Olympic gold medalist David Wise squeaks through to Copper Mountain Grand Prix freeski halfpipe final | SummitDaily.com

Olympic gold medalist David Wise squeaks through to Copper Mountain Grand Prix freeski halfpipe final

The Toyota U.S. Grand Prix judges at Copper Mountain Resort's halfpipe on Wednesday deliberated for nearly three full minutes before awarding U.S. halfpipe freeski star David Wise his final run score of Wednesday's qualifying round.

At 84.50, it was exactly the score — to the hundredth of a point — the two-time reigning Olympic halfpipe gold medalist from Reno, Nevada, needed to qualify for Friday's final round. What a relief for the man most would regard as the best halfpipe freeskier on the planet.

"Ah, I remember how to ski, again!" Wise said through a kicked-up cloud of snow as he skied up to the fence line at the bottom of the 550-foot long, 22-foot high Copper halfpipe following his second of two runs.

Wise would then have to dodge the final 11 skiers from heat No. 2, including Canadian star Noah Bowman. Wise had just supplanted for that fifth and final qualifying spot after Wise entered his final run in 17th place. Moments later, Bowman fell on a trick halfway down the pipe. Ultimately, that helped send Wise through to a final that will also feature five more of the country's best skiers in top qualifier Aaron Blunck of Crested Butte (91.75), Olympic silver medalist Alex Ferreira of Aspen (89.75), Birk Irving of Winter Park (87.75), Hunter Hess of Bend, Oregon, (85.00) and Taylor Seaton of Avon (84.50).

Though the 28-year-old has two Olympic gold medals and four Winter X Games Aspen gold medals in the halfpipe, there were some butterflies entering his final run on Wednesday after he fell halfway through his first run. Wise landed a little low on the pipe and under-rotated on the toughest trick he attempted during Wednesday's qualifiers, a left double-cork 1260 (two inversions, three and a half horizontal rotations). He then fell to the snow on his subsequent trick on the other side of the pipe. On his second run, however, the U.S. veteran made it look easy on the chalky, crystalline snow.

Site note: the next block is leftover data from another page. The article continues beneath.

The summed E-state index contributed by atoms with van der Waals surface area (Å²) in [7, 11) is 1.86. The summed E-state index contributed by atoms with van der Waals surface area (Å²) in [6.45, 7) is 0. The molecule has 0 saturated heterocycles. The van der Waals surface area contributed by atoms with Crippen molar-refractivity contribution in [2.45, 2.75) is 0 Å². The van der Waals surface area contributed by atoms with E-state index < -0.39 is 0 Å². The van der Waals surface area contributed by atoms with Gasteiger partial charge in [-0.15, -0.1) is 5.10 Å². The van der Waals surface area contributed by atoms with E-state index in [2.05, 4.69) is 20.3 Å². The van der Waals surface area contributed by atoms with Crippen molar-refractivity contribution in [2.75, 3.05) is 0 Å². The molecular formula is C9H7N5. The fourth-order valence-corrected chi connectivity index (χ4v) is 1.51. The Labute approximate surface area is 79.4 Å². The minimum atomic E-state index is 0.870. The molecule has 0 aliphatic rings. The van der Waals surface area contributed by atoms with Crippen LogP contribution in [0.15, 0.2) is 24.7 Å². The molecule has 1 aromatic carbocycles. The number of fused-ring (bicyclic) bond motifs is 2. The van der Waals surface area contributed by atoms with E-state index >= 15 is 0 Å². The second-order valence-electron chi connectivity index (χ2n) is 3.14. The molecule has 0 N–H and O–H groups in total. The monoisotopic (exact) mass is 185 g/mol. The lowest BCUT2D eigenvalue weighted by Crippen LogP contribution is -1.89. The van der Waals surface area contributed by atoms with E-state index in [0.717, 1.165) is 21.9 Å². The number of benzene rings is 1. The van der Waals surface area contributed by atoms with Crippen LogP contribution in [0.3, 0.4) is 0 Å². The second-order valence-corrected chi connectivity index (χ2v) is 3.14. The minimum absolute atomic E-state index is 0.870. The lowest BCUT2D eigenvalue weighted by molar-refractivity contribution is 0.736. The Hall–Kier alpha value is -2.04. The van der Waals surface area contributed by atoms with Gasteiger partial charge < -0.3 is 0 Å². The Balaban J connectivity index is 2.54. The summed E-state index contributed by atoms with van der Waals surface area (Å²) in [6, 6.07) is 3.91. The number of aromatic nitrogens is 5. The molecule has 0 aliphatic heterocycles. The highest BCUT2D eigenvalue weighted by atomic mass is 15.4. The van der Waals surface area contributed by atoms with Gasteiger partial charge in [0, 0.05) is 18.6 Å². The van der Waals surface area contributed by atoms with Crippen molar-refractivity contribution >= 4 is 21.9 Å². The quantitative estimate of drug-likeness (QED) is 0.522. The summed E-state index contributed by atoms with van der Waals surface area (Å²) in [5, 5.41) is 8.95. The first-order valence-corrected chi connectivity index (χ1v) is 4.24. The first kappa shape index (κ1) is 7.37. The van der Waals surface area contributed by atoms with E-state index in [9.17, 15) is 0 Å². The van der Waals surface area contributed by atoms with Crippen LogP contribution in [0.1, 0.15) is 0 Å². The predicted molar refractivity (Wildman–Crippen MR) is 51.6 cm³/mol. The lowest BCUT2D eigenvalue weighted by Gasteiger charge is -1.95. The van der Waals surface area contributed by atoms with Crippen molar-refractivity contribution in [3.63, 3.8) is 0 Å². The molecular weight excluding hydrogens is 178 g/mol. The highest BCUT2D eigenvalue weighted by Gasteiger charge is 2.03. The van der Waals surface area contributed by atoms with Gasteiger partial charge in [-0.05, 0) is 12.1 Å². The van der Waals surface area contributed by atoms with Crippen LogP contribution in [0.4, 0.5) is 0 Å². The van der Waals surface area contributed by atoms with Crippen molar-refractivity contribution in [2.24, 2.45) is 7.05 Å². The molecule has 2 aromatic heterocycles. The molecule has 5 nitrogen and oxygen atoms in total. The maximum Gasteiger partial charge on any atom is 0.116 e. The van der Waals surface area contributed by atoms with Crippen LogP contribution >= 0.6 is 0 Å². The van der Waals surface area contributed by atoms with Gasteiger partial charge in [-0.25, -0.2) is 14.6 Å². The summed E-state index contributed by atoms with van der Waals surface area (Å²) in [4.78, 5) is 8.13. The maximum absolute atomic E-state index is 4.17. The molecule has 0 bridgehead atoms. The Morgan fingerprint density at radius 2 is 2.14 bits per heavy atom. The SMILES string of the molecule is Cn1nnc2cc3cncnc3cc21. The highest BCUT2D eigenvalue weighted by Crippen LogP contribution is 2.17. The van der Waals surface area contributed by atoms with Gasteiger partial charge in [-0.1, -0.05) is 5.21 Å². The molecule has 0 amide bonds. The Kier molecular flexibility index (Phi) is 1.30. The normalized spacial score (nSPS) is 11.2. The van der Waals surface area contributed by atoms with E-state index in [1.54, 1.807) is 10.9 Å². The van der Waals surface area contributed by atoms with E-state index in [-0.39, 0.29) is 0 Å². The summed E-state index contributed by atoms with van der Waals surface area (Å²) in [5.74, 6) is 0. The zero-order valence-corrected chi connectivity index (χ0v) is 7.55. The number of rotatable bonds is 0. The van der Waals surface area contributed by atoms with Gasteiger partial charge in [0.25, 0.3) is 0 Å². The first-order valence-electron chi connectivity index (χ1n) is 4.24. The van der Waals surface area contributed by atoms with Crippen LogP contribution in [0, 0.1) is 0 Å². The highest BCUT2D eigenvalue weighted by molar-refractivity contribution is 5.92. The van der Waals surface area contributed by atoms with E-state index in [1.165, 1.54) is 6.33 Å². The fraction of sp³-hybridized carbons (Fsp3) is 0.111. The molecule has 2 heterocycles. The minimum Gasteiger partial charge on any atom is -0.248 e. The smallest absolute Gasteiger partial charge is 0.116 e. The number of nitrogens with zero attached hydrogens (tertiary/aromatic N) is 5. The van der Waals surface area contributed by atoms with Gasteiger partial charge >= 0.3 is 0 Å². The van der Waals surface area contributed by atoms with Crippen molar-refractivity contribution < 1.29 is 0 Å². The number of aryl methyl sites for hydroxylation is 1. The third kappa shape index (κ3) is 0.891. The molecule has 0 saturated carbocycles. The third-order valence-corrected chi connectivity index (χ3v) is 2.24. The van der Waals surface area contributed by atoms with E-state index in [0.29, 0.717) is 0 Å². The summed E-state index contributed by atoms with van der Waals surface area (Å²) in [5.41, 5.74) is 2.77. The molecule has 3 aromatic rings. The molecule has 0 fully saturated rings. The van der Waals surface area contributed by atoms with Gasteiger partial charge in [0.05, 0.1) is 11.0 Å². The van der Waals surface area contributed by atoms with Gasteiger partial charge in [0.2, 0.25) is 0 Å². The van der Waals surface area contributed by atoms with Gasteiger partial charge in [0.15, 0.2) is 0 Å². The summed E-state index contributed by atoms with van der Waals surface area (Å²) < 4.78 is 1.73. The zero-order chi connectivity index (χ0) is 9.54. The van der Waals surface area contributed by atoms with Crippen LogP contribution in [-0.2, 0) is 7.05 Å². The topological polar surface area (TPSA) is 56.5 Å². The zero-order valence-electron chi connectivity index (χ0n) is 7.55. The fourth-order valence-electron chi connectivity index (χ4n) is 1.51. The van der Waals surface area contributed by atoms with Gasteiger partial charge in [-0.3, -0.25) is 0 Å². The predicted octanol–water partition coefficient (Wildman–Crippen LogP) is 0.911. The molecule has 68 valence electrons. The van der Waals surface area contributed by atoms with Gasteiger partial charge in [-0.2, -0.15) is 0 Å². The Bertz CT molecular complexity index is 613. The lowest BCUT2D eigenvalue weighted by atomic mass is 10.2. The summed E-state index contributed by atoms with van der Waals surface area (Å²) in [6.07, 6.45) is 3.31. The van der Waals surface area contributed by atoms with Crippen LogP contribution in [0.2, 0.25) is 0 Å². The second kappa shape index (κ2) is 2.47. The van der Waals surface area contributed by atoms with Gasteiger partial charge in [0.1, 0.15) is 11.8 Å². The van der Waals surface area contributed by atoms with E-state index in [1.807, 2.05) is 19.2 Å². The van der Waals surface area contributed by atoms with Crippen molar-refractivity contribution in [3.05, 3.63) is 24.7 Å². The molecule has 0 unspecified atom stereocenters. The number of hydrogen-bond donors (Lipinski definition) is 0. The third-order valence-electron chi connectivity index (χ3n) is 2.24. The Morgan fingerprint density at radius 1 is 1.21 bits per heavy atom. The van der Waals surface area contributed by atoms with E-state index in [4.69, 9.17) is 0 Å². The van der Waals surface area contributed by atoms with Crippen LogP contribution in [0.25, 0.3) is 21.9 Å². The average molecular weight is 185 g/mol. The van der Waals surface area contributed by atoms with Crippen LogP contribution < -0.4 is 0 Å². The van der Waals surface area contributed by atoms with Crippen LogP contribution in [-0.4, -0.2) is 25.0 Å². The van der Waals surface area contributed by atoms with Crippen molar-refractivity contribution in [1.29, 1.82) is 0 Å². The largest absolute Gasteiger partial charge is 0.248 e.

"I crashed that first run and wasn't sure I'd be able to pull it off that second run, which is what makes it exciting," Wise said. "So I definitely felt some nerves. I don't ever want to get to a place where it's too commonplace for me, where I'm not nervous at all. I enjoy the nerves. I embrace them."

With fresh, slow snow lingering on the man-made pipe through this week's frigid, cloudy weather after the halfpipe opened on Monday, Wise said he and some other skiers struggled at times on Wednesday to keep speed enough to execute bigger tricks. Wise also was candid that, though he feels physically strong enough to succeed on the pipe, he needs "more mileage" in the halfpipe this year to feel his best technically. He should get that halfpipe-time real fast, as Friday's Grand Prix finals are followed with next week's Dew Tour at Breckenridge Ski Resort and the second halfpipe event of the International Ski & Snowboard Federation World Cup season in Secret Garden, China, the following week.

Wise will drop in second for Friday's three-run freeski men's halfpipe final, which starts at 11:15 a.m. Ferreira, the Brothers Porteous of New Zealand — Nico and Miguel — and Blunck will have the advantage of being the final four competitors to drop in for the competition that will award podium spots based on each skier's best singular run score.

For Ferreira, the 24-year-old Aspen native said Wednesday was probably the most calm he's ever been before a competition run. After last year's stress-filled Olympic campaign, Ferreira was just trying to hang out and enjoy the moment for what it was, which was easier to do after he landed both of his double-cork 1260s to punch a ticket to Friday's final. As for goals for this year, he's aiming for the X Games superpipe gold medal Wise edged him out for last January.

"I'd love to get the illustrious X Games gold medal," he said, "but obviously that's going to take a ton of work."

In the women's competition, Canadian favorite Cassie Sharpe and Estonian Kelly Sildaru posted qualifying scores head-and-shoulders above any of the six other finalists, at 93.75 and 93.35, respectively.

Of that contingent of a half-dozen other skiers, four Americans are through to Friday's final round, including Brita Sigourney (88.75), Devin Logan (85.25), Annalisa Drew (82.00) and Maddie Bowman (72.75). The start time for Friday's women's freeski final is 11 a.m.

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Toyota U.S. Grand Prix at Copper Mountain Resort

Men’s freeski finalists

1. Aaron Blunck, USA 91.75

2. Nico Porteous, NZL 91.25

3. Miguel Porteous, NZL 90.25

4. Alex Ferreira, USA 89.75

5. Birk Irving, USA 87.75

6. Beau-James Wells, NZL 87.00

7. Simon D’Artois, CAN 86.00

8. Hunter Hess, USA 85.00

T-9. Taylor Seaton, USA 84.50

T-9. David Wise, USA, 84.50

Women’s freeski finalists

1. Cassie Sharpe, CAN 93.75

2. Kelly Sildaru, EST, 93.25

3. Brita Sigourney, USA, 88.75

4. Rachael Karker, CAN, 86.00

5. Devin Logan, USA, 85.25

6. Annalisa Drew, USA, 82.00

7. Kexin Zhang, CHN 79.25

8. Maddie Bowman, USA 72.75

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